EAST TAWAS – East Tawas Fire Department (ETFD) Assistant Chief Eric Abbott has a lot on his plate when it comes to his ambitions and career – and he is preparing to add yet another item to this list.
One of only three other individuals north of Oakland County, he has been accepted to the 2021 Fire Staff and Command Executive Leadership Program, through Eastern Michigan University’s (EMU) Center for Regional and National Security.
The intensive experience will consist of 42 individual classes, spanning the next eight months, and is set to kick off in a few weeks at the Ypsilanti campus.
“This will be the 23rd class of Staff and Command,” Abbott says. As long as social distancing requirements do not prolong the start of class, this year’s academy will begin Feb. 8 and end on Oct. 8. “Each month I will attend one week of class. It will be a grueling year, but worth it in the end, I’m sure.”
Abbott somehow manages to balance an exceptionally busy schedule and, upon completion of this program, he will be able to utilize what he has learned for not only in his duties with the ETFD, but in several other areas, as well.
In addition to his role as assistant fire chief in East Tawas, he is also the Iosco County Emergency Management Coordinator.
Furthermore, the knowledge he will gain during the leadership program will be of use to him as he continues serving the Grant Township Fire Department.
“I was born and raised in Tawas City and Tawas Township. I moved away for several years and then moved back in 2013 to Sand Lake,” he says. “I immediately joined Grant Township Fire Department and have been an active member ever since. My family and I still live in Sand Lake.”
Firefighting, and all things related, are clearly entrenched in Abbott’s lifestyle. As for how this came to be, he shared that he started a little later in life than many others in the fire service do, and he didn’t become a firefighter until the age of 26.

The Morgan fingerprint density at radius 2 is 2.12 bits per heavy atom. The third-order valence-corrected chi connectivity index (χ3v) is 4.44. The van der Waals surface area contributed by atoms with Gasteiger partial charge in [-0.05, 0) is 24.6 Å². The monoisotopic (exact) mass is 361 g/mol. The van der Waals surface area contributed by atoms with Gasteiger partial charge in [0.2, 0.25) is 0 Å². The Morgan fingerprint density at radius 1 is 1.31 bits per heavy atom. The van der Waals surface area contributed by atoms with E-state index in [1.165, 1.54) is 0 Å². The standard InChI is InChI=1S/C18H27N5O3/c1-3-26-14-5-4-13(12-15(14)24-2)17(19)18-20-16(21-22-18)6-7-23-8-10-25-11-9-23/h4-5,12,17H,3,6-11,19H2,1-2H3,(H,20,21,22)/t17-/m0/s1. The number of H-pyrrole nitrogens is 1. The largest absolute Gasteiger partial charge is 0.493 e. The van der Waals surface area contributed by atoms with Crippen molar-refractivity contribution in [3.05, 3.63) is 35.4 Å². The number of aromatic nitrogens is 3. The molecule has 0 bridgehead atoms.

“My wife and I were in college in Kentucky. A friend of mine and I decided to join the local fire department. During one of my very first calls we were setting up a landing zone for a trauma victim and one of the department Captains looked at me and said, ‘You’re either going to love this job, or hate it,’” Abbott describes. “I’ve never hated it a day in my life. Since then I’ve been on local departments in each community I’ve lived; Kentucky, the Upper Peninsula, and here.”
As if that weren’t enough to satisfy his love of this field, he also works for Insurance Services Office (ISO). He says that his job, in a nutshell, is to travel around the state of Michigan, inspect fire departments and communities and evaluate their efficiency.
It was through ISO that he ended up joining the fire department in East Tawas, in March 2015. He said he had evaluated the ETFD earlier that year and found that the department was very well-run and organized, and he wanted to be involved. A couple years in, he applied for the assistant chief position and was approved.
Now, he has set his sights on expanding his fire education, via EMU’s Fire Staff and Command Executive Leadership Program.
Abbott says that while there are similar schools or academies in Michigan and throughout the country, the EMU program caught his attention.